What Is a Drug-Induced Coma?
When one hears the word coma, it is often accompanied by a negative connotation. This reaction is understandable, as a coma is a natural response by the body to a trauma of some kind. However, a coma can also be used as a medical tool. This kind of coma is known as a drug-induced coma or medically induced coma, and it has been found to be effective in the treatment of some patients.
Anesthetics are used to induce a coma, as a person is put into a controlled state of unconsciousness. According to Scientific American, putting someone into a drug-induced coma is not all that different than the anesthesiologic process that more than 60,000 people undergo every year prior to surgeries. It’s the slowing of brain function that is necessary to prevent damage that can be done by a lack of blood flow. Anesthesia essentially induces the coma. This state can be controlled and monitored by medical professionals until they deem it safe to bring the patient out of the coma.
According to the American Society of Anesthesiologists, the most common uses of drug-induced comas involve the presence of serious brain injuries, but other causes include drug overdoses and strokes. Such incidents can often cause a person’s brain to swell, which can be extremely dangerous to the organ itself. Blood flow to the brain can be constricted, and in some cases, brain tissue itself can be harmed.
A drug-induced coma puts a person into a deep state of unconsciousness, which allows the brain to rest and thus decreases its swelling. The decrease in swelling can result in less pressure being put on the brain, which lessens the risk of damaging effects.
The most common drugs used to induce a coma are propofol, pentobarbital, and thiopental. These drugs have a continuous effect on a patient, keeping them in a sustained state of unconsciousness that is necessary for healing to begin.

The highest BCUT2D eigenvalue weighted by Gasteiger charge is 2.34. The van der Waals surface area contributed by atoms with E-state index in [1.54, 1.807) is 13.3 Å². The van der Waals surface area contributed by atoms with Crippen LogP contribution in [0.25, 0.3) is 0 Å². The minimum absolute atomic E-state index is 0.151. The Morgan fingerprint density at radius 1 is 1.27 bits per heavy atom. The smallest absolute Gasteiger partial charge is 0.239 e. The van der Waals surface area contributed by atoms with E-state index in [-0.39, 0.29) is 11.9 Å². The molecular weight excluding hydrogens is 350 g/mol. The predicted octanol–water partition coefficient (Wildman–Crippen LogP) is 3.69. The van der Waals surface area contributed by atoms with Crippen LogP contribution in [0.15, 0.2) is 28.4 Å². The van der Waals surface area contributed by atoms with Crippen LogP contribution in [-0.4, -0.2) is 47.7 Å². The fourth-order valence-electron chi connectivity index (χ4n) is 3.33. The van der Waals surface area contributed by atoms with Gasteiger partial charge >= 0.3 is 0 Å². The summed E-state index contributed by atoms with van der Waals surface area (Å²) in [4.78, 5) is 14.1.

Risks and Side Effects
There are some risks associated with medically induced comas. According to National Public Radio, the procedure lowers blood pressure, which can lead to complications for some individuals. There can also be issues with a person’s heart that arise during a coma. Infection in the chest is another problem that can occur, as the cough reflex is suppressed.
This is why consistent monitoring is paramount. Monitoring can include the measurement of brain waves and even the direct measurement of pressure on the brain. Neurological testing, such as use of the Glasgow Scale, might also be employed to assess brain functioning and response to stimuli.
A side effect of a drug-induced coma can be the onset of vivid nightmares. This could be the result of some exterior stimulation, as some patients can sense some things from the outside world while in the coma state. The brain may be trying to make sense of the stimulation, which could account for reports of nightmares and even hallucinations in patients in medically induced comas.
While the concept of intentionally putting someone into a coma can be unsettling, a drug-induced coma can be a vital medical tool to aid the healing process. As monitoring technology is continually improving, the procedure is becoming less risky; in most instances, the benefits far outweigh the risks involved.